Jaguars D – Jacksonville is playing at home against a Colts team that made a LOT of mistakes in Week 1. The weather is going to be in the mid-80s and humid in Jacksonville, which can be hard on visiting teams who aren’t acclimated to playing full NFL games in a Florida swamp in the summer. The Jaguars D is min-priced on Fanduel and near-min on Draftkings, while also carrying minimal ownership.

    Raiders D – Last week I talked about how teams that are decimated by injury are at risk of systemic failure and it came to fruition with the Packers and Cardinals playing horribly. This week, the Raiders offense is going to be very highly owned, and for good reason. However, if the Cardinals are as bad as they looked in Week 1 and the Raiders are scoring points to build a lead then the Raiders solid pass rush and coverage will have chances to make plays against an overmatched offense.

    Rush Hour::

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    Afternoon-Only

    Mike Johnson (MJohnson86) has racked up nearly $500,000 in DFS profit as an NFL tournament player with success in all styles of contests

    Finding an Edge

    The whole idea behind this piece of content is that it is unique. Specific content and strategies for the “non-main slate” contests are very rare in the DFS industry and most players who enter them are casual players or doing so on a whim after their main slate entries had things go wrong, and they want something to root for or to chase their losses during the late games. Edges are getting harder and harder to find in DFS as information gets better, projections get sharper, and the field gets more experienced. These smaller slates present a clear opportunity and advantage for those that focus on them, as most players will just take their thoughts from the main slate and approach these lineups the same way without considering how much having seven to nine fewer games (depending on the week) changes the strategy. 

    Narrowing Your Player Pool

    As we talked about last week, this is another week where we have enough games and enough highly projected teams that we could feasibly build lineups strictly from the late games and use them on the Main Slate, and that construction alone would likely separate us from an ownership and uniqueness perspective. The idea here is that it naturally condenses your player pool and increases your chances of being unique, even if those games or teams will all be popular. As I said last week, the lineup I used in my big win on the “Afternoon Only” slate would have won several of the big main slate tournaments as well that week. Several of the “premium” teams with high-profile players are not on the main slate this week making this strategy even more viable, as fading the early slate altogether could potentially be optimal with only one early game having a total of over 45, and that is a game featuring Jared Goff and Carson Wentz as the QBs.

    Ownership Strategy

    Ownership will be higher for pretty much every player on “short slates,” just because there are fewer players to choose from. This will be especially true for “chalky” players from the main slate. This means getting these players right is even more vital than on the main slate. There are fewer alternatives to choose from so if they have a big game and you aren’t on them it is much harder to find other ways to make up those points. This also means it is easier for lower-owned players to pay off, as there are fewer players at their position that they need to have “fail” for them to be worth the risk.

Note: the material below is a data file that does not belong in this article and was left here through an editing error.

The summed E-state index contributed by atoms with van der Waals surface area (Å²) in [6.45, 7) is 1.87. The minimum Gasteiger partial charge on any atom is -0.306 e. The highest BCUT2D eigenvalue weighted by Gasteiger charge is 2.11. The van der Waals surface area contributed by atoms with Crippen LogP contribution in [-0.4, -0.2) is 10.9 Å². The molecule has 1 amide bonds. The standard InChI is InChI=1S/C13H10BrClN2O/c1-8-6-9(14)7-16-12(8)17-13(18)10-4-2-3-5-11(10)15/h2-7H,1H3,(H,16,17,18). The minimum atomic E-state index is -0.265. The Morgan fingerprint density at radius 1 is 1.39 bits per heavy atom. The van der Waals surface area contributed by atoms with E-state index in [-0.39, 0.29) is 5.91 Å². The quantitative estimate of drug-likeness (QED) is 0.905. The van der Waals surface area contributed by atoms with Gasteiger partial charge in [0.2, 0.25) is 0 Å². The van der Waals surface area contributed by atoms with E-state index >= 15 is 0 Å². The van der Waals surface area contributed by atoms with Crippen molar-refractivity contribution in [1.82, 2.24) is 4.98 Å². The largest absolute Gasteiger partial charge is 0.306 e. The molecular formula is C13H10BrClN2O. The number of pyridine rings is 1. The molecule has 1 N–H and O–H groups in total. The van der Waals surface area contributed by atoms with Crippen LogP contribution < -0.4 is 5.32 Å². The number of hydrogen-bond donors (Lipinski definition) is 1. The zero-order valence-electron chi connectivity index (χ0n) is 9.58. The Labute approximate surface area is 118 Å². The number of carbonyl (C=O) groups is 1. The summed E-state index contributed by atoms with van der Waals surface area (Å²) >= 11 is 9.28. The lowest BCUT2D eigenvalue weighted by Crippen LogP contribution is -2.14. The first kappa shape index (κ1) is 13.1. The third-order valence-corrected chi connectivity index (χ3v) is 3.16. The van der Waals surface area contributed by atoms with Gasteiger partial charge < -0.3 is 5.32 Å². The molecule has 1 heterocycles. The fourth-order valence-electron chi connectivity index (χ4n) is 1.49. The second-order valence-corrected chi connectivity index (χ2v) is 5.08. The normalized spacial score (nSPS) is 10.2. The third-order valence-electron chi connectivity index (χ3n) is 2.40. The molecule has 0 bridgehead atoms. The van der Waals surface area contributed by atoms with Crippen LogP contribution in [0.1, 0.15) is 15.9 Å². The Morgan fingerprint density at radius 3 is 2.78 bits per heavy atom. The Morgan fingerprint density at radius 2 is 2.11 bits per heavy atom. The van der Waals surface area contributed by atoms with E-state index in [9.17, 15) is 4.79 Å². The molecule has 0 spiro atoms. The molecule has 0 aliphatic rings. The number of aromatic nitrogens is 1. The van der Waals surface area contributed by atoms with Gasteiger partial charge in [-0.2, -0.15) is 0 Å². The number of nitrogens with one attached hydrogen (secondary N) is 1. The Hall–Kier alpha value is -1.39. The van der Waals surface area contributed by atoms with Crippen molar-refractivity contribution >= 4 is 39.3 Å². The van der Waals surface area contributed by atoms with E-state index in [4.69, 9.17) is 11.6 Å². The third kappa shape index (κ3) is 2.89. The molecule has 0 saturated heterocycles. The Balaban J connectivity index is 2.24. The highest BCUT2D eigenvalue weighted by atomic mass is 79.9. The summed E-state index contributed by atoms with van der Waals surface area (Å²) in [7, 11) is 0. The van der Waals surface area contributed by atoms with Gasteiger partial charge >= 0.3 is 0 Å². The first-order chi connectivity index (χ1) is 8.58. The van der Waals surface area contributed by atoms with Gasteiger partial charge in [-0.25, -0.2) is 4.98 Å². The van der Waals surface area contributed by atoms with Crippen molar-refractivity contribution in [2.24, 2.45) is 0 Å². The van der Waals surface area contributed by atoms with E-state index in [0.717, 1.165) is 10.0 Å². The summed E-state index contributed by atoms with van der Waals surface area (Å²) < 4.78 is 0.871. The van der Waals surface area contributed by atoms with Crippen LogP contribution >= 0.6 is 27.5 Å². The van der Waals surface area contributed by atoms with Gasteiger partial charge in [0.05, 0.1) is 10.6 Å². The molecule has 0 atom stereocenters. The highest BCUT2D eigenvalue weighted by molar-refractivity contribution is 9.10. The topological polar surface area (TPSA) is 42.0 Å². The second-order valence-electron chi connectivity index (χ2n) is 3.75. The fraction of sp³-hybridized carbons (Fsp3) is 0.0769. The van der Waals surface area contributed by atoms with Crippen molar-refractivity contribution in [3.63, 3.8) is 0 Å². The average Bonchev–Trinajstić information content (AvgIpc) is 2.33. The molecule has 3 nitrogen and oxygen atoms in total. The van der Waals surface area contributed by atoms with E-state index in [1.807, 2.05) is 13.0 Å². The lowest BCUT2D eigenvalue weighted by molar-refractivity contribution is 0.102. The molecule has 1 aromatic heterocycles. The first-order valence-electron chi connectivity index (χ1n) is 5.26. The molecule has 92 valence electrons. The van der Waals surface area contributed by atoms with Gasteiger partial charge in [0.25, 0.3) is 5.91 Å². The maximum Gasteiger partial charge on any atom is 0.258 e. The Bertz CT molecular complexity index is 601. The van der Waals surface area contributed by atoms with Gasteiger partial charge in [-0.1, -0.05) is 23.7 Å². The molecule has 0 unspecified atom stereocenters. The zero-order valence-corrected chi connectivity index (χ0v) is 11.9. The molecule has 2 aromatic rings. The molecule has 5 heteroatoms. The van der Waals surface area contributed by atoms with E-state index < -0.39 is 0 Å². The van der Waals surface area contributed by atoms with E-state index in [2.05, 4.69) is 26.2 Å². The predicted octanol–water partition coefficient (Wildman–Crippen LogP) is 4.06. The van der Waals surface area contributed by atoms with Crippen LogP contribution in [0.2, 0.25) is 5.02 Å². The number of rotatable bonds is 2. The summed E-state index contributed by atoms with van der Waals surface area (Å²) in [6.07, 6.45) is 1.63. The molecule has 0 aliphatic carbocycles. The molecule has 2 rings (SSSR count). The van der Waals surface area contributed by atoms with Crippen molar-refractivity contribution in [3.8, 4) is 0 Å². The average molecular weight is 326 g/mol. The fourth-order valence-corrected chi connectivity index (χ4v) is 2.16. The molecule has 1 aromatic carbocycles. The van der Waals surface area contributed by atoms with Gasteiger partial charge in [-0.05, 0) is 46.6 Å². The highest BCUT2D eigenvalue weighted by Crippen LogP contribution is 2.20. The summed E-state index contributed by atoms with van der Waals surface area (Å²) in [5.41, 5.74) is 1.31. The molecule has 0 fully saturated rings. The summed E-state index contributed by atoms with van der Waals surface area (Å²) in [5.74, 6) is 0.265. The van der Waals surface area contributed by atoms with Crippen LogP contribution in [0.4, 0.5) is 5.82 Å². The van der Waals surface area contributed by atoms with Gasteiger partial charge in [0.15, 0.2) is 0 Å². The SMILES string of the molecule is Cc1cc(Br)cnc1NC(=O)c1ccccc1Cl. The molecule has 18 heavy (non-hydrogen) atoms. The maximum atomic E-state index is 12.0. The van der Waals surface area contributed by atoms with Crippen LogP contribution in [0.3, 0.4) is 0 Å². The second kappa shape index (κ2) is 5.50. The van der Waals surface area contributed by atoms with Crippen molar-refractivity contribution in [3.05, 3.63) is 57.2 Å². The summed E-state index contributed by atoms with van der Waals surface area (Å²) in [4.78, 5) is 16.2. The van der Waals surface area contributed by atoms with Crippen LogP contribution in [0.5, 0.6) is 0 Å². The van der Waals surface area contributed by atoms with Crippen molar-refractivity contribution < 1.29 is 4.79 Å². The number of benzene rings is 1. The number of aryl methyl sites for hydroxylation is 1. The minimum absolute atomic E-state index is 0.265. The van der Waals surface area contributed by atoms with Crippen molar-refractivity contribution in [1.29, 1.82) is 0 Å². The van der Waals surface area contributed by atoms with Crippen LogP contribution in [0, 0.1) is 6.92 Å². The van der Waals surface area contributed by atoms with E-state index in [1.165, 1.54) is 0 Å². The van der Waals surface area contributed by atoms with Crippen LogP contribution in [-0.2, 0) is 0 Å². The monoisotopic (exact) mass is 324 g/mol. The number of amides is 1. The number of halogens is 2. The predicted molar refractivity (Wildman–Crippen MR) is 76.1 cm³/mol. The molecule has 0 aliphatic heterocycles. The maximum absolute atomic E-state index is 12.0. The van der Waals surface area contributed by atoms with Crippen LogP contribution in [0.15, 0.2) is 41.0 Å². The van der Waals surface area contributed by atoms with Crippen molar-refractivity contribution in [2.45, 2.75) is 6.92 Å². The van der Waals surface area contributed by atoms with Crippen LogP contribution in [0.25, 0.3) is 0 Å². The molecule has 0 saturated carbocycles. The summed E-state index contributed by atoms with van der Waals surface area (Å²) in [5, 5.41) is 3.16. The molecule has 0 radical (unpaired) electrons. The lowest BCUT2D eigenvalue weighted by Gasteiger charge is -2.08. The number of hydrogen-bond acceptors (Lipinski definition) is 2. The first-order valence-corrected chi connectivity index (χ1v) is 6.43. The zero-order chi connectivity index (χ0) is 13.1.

Correlation is even more important than on the main slate because the useful fantasy games that pay off for the slate are likely to be clumped up from the same games. I always make lineups with a game stack (QB + at least one pass catcher + at least one opponent) and then one or two “mini-correlations” from other games. 

    QB Strategy

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    Start/Sit Primer

    Research from the NFL Edge (game breakdowns and Matchups) is leveraged in this space to help us make sharper decisions on some of the key start/sit questions in fantasy

    1. How do we handle the Jets RB situation in Week 2 against a tough Browns defense?

    The Jets ran 76 plays last week against the Ravens, which is something that we should not expect to happen again this week or this season for that matter. Joe Flacco dropped back 59 times which allowed both Breece Hall and Michael Carter to garner nine targets a piece. Hilow noted in the NFL EDGE that Carter was used as the starter and lead rusher while Hall was more of the third down/ change of pace back. The Browns effectively shut down Christian McCaffrey last week, but with Cleveland expected to win this game against the Jets handily, and Joe Flacco’s penchant for checking down, it puts both Jets backs into low-end RB2 consideration.

    2. How do we handle the Browns RB situation?

    On the flip side of this game, we have a true timeshare with both Nick Chubb and Kareem Hunt. Chubb saw 22 carries to Hunt’s 11 last week against the Panthers, but Hunt saw four targets and scored two touchdowns. In the past, when the Browns were big favorites, it led to Chubb taking the reins a bit as the lead back in the committee, but it’s truly anyone’s guess who Cleveland will use at the goal line on any given drive. For DFS purposes, as JM noted in his Interpretation of the game, it is a likely stay away spot at both of Chubb and Hunt’s respective salaries, but in season long play, both of these guys should get a decent bit of work and put up a score worthy of making your starting lineup. 

    3. Is Trey Lance a QB1 vs. Seattle?